Terrance Hayes is a wonder. He is also a POET in every cell of his body. Poetry isn’t a compartment of his life, it IS his life. But that doesn’t mean he’s writing poems in isolation. He’s a husband and father, teacher and activist, using poetry to think and feel his way through the world. I just saw him at Hugo House in Seattle, talking about Linda Hull’s poems and reading some of his own, and it was electrifying to listen to him. Even though he’s a virtuoso, he isn’t after a gleaming finished product, something static. All his poems are a process: asking questions, thinking aloud, making hypotheses, trying out possibilities. Everything is at stake, and he’s willing to try on one possibility after another, to get it wrong, to fail. He’s a master craftsman, and it was a pleasure to hear him focus on that. He’s devoted to working hard–something that comes in part from his days as a basketball player. I came home energized, challenged, rededicated to working harder and better. Read him, listen, watch him online and in person.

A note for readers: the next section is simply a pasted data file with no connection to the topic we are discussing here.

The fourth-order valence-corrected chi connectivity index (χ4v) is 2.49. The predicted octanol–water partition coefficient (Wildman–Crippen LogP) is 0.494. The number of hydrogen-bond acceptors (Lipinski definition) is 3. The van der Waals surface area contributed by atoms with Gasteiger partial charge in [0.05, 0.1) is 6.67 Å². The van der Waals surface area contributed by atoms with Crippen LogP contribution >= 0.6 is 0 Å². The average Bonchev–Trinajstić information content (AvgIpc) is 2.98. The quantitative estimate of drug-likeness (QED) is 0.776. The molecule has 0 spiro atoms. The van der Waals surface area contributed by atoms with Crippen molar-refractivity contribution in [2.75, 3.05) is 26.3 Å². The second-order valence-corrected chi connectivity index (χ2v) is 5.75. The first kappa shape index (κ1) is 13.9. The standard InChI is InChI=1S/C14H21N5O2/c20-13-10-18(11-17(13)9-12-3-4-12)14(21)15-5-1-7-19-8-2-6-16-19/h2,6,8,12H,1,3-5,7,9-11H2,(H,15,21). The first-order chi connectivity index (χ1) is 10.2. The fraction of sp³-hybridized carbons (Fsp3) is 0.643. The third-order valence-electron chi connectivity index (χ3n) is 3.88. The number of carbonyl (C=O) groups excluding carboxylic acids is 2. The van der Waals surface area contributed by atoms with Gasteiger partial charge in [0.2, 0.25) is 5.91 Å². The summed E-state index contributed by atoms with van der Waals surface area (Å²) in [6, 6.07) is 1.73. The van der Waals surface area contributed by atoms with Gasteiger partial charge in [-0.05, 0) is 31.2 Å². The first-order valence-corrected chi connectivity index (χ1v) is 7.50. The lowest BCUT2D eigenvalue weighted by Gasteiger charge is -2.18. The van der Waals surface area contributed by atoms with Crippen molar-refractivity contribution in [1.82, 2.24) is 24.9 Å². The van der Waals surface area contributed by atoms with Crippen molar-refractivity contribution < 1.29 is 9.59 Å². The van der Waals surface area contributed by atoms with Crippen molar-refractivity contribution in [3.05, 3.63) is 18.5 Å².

Here’s the first poem of his I read that set me on fire. Makes me think of Frost: “Like a piece of ice on a hot stove, the poem must ride on its own melting.”
WIND IN A BOX
This ink. This name. This blood. This blunder.
This blood. This loss. This lonesome wind. This canyon.
This / twin / swiftly / paddling / shadow blooming
an inch above the capet–. This cry. This mud.
This shudder. This is where I stood: by the bed,
by the door, by the window, in the night / in the night.
How deep, how often / must a woman be touched?
How deep, how often have I been touched?
On the bone, on the shoulder, on the brow, on the knuckle:
Touch like a last name, touch like a wet match.
Touch like an empty shoe and an empty shoe, sweet
and incomprehensible. This ink. This name. This blood
and wonder. This box. This body in a box. This blood
in the body. This wind in the blood.